By Pratap Chakravarty (AFP) – Dec 29, 2011
NEW DELHI — India's government and ruling Congress party failed to pass its proposed flagship anti-corruption law on Thursday as the legislation stalled in the upper house of parliament amid fierce opposition.
The draft law to create a new ombudsman tasked with investigating public officials was approved by the lower house of parliament on Tuesday, but faced an uphill task to clear the upper chamber.
Congress, which does not have a majority in the Rajya Sabha, lobbied furiously behind the scenes, but was ultimately unable to unite its coalition partners, particularly its unreliable regional ally the Trinamool Congress.
The 243-member upper house adjourned at midnight amid scenes of shouting and disorder after 14 hours of debate -- an ignominious end to an extended session of parliament called especially to pass the legislation.
The future of the bill is now uncertain, but will most likely have to be revised and again presented to lawmakers.
But Thursday's failure to pass it deals a bitter blow to Prime Minister Manmohan Singh's administration, which had to withdraw another major reform earlier this month allowing foreign supermarkets to operate in India.
"We are trying to our best to get the bill passed," claimed Parliamentary Affairs Minister Pawan Bansal in the final minutes of the debate, shortly before the speaker called an end to proceedings.
Opposition members in the upper chamber filed 187 proposed amendments to the law, Bansal told lawmakers.
Singh's government had invested large political capital in passing the so-called Lokpal Bill before the end of the year, insisting they would would press ahead with a vote in the upper chamber despite their shaky position.
"You must support this bill for the sake of the nation," Congress spokesman Abhishek Singhvi told opponents in parliament.
"You want to pretend that you want to have a strong Lokpal bill (but) you are not doing any constructive debate," he added. "You are opposing for the sake of opposing."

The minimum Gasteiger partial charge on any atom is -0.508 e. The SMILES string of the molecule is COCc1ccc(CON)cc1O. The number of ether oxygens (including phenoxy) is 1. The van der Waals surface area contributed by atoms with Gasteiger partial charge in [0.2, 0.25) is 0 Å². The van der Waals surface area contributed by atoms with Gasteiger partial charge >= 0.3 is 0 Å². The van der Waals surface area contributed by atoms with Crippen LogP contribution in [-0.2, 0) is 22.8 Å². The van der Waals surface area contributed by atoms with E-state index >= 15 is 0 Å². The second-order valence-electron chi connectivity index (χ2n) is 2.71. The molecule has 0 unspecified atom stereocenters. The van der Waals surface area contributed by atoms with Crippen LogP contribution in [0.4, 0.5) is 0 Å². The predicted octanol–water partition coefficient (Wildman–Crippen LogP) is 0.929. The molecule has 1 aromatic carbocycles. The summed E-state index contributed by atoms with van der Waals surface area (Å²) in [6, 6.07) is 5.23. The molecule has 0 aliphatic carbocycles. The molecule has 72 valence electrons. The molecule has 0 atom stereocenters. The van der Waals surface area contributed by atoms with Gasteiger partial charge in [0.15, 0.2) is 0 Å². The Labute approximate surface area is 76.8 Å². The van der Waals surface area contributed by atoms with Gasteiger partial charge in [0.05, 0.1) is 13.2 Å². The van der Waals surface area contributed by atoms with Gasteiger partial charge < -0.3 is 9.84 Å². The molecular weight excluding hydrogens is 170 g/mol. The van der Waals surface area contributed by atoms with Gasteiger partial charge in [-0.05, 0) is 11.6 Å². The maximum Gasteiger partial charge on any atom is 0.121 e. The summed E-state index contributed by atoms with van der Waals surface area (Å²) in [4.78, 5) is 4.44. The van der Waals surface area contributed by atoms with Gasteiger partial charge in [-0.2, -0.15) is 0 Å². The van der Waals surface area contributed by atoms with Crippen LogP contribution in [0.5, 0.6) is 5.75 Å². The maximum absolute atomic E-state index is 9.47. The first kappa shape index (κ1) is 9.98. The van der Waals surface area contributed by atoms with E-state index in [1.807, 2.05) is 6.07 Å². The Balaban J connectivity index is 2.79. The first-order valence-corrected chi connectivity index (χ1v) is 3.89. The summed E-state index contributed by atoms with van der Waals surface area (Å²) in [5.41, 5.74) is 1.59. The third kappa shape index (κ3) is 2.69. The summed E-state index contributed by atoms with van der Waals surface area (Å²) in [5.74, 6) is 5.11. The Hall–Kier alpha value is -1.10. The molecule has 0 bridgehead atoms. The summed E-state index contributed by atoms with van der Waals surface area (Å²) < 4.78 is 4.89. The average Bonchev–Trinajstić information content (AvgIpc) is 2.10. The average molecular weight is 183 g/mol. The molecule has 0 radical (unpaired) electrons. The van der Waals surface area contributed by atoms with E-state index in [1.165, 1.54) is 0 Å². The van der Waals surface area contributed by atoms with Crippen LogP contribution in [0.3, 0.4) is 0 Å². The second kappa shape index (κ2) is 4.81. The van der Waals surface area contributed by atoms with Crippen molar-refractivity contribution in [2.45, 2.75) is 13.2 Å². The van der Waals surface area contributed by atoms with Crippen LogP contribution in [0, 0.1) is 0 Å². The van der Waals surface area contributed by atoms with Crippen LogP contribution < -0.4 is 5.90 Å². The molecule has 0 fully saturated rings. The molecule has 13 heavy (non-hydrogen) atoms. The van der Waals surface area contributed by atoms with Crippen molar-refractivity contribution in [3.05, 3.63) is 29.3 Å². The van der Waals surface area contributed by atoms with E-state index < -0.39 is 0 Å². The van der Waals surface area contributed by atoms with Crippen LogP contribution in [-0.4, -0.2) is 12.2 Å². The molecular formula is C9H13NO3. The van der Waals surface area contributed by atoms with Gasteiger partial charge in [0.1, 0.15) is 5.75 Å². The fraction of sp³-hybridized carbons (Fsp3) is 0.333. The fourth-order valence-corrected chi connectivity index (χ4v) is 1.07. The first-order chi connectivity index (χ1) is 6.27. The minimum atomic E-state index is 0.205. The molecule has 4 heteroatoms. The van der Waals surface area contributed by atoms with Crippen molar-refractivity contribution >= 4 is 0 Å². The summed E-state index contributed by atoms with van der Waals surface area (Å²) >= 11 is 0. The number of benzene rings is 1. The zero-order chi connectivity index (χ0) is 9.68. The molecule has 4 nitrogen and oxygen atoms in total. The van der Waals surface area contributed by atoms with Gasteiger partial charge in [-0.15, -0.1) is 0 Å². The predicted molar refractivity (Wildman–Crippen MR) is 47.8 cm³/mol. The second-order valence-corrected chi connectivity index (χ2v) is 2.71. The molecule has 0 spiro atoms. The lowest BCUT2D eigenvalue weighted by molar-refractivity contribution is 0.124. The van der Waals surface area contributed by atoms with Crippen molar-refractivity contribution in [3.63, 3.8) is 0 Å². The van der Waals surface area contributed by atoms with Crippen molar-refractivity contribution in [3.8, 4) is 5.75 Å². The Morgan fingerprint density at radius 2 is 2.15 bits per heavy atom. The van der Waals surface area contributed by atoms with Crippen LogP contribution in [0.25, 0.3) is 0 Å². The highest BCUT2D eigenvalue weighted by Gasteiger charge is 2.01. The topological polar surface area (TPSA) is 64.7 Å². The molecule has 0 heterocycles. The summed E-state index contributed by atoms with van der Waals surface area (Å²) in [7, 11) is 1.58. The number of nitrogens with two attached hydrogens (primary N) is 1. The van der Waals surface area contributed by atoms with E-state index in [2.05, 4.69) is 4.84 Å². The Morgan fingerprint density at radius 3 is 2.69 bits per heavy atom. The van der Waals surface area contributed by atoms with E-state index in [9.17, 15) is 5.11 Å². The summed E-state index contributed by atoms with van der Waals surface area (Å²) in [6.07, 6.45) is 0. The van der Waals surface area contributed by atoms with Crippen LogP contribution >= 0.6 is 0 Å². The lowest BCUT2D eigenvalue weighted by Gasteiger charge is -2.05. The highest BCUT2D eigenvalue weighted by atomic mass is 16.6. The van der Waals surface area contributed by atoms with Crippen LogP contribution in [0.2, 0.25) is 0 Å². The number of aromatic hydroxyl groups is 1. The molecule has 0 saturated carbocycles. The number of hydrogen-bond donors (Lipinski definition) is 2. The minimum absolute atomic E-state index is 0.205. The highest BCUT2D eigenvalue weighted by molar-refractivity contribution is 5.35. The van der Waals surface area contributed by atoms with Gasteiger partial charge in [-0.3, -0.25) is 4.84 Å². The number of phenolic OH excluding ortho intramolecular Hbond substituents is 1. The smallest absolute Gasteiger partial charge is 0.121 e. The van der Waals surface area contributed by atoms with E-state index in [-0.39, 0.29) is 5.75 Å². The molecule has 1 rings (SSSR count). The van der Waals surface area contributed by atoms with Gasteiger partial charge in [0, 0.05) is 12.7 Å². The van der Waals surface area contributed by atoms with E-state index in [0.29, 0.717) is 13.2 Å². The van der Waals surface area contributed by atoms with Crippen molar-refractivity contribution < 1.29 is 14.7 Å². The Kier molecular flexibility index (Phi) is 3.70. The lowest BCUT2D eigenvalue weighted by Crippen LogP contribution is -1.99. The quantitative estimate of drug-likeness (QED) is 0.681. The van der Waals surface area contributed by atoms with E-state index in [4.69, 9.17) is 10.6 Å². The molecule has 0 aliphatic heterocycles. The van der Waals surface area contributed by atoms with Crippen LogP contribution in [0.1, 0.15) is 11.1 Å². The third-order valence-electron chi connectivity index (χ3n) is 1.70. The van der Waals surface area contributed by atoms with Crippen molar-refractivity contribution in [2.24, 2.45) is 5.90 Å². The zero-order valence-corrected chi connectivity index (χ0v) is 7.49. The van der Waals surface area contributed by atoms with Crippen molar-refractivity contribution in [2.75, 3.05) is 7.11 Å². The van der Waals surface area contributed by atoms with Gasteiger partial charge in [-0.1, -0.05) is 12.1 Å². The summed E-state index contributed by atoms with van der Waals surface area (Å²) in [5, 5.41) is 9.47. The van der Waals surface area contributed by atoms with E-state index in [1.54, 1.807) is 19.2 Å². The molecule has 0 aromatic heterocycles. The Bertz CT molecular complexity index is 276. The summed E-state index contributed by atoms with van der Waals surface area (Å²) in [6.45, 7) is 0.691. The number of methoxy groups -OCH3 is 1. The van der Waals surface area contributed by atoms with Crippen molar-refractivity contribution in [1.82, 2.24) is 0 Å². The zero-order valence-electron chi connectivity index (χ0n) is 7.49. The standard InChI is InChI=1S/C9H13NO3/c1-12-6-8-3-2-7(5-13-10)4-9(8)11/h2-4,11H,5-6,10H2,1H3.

Arun Jaitley, leader of the main opposition Bharatiya Janata Party (BJP), led attacks on the government throughout the day and accused it of being scared and deliberately preventing a vote on the bill because it faced defeat.
"The government of today is running away from this house because it is in a hopeless minority," he told lawmakers to cheers from his own benches.
The anti-corruption law has been one of the biggest political issues in India for months, the subject of an angry wrangle between the government, the opposition and civil society activists.
Anti-corruption campaigner Anna Hazare captured the public's imagination in August when he staged a 12-day hunger strike to demand a strong law to stamp out endemic corruption in Indian public life.
The independent ombudsman will have powers to investigate and prosecute public officials, but the debate has been over which state officials will come under his remit and his autonomy to pursue them.
Hazare tapped into widespread anger over an Indian graft culture fed by a series of high-profile scandals involving ministers in Singh's cabinet and senior figures in the Congress party.
His latest campaign demanding that the draft law be toughened further was called to a halt on Wednesday with the frail 74-year-old drawing small crowds in Mumbai amid concerns about his health.
Asked if the law would be taken up in the next session of parliament in 2012, Law Minister Salman Khurshid told NDTV television: "I hope that it will. I expect that it will."
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